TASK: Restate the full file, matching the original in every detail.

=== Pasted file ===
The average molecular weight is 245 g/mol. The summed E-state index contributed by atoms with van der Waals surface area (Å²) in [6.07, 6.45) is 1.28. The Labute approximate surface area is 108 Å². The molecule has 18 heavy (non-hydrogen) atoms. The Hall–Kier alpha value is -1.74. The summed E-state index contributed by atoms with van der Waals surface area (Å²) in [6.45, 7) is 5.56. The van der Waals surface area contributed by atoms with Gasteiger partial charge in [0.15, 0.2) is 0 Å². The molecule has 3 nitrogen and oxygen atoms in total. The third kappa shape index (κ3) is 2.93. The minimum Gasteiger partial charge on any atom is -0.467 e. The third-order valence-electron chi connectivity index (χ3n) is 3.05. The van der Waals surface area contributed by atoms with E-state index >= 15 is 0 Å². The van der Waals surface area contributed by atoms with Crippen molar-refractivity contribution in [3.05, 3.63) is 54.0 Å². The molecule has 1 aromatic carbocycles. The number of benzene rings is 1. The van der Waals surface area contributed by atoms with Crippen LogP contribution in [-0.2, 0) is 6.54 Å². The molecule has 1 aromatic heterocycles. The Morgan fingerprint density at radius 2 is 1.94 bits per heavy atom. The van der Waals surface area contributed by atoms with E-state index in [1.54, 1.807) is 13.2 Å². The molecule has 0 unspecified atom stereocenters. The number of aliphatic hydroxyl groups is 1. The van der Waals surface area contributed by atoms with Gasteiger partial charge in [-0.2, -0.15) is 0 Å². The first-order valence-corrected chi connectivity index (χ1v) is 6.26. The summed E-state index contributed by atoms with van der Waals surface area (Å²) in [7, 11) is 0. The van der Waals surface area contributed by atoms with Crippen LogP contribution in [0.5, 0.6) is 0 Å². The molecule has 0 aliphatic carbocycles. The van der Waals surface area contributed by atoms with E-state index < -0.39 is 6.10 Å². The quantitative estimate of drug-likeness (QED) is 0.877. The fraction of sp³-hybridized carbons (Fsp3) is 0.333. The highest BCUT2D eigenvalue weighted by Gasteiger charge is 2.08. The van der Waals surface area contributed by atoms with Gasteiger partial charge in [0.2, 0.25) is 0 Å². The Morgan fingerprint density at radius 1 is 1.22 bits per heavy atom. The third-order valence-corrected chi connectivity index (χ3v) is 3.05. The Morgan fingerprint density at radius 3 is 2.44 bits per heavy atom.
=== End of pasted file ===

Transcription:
The average molecular weight is 245 g/mol. The summed E-state index contributed by atoms with van der Waals surface area (Å²) in [6.07, 6.45) is 1.28. The Labute approximate surface area is 108 Å². The molecule has 18 heavy (non-hydrogen) atoms. The Hall–Kier alpha value is -1.74. The summed E-state index contributed by atoms with van der Waals surface area (Å²) in [6.45, 7) is 5.56. The van der Waals surface area contributed by atoms with Gasteiger partial charge in [0.15, 0.2) is 0 Å². The molecule has 3 nitrogen and oxygen atoms in total. The third kappa shape index (κ3) is 2.93. The minimum Gasteiger partial charge on any atom is -0.467 e. The third-order valence-electron chi connectivity index (χ3n) is 3.05. The van der Waals surface area contributed by atoms with E-state index >= 15 is 0 Å². The van der Waals surface area contributed by atoms with Crippen molar-refractivity contribution in [3.05, 3.63) is 54.0 Å². The molecule has 1 aromatic carbocycles. The number of benzene rings is 1. The van der Waals surface area contributed by atoms with Crippen LogP contribution in [-0.2, 0) is 6.54 Å². The molecule has 1 aromatic heterocycles. The Morgan fingerprint density at radius 2 is 1.94 bits per heavy atom. The van der Waals surface area contributed by atoms with E-state index in [1.54, 1.807) is 13.2 Å². The molecule has 0 unspecified atom stereocenters. The number of aliphatic hydroxyl groups is 1. The van der Waals surface area contributed by atoms with Gasteiger partial charge in [-0.2, -0.15) is 0 Å². The first-order valence-corrected chi connectivity index (χ1v) is 6.26. The summed E-state index contributed by atoms with van der Waals surface area (Å²) in [7, 11) is 0. The van der Waals surface area contributed by atoms with Crippen LogP contribution in [0.5, 0.6) is 0 Å². The molecule has 0 aliphatic carbocycles. The van der Waals surface area contributed by atoms with E-state index < -0.39 is 6.10 Å². The quantitative estimate of drug-likeness (QED) is 0.877. The fraction of sp³-hybridized carbons (Fsp3) is 0.333. The highest BCUT2D eigenvalue weighted by Gasteiger charge is 2.08. The van der Waals surface area contributed by atoms with Gasteiger partial charge in [0.2, 0.25) is 0 Å². The Morgan fingerprint density at radius 1 is 1.22 bits per heavy atom. The third-order valence-corrected chi connectivity index (χ3v) is 3.05. The Morgan fingerprint density at radius 3 is 2.44 bits per heavy atom.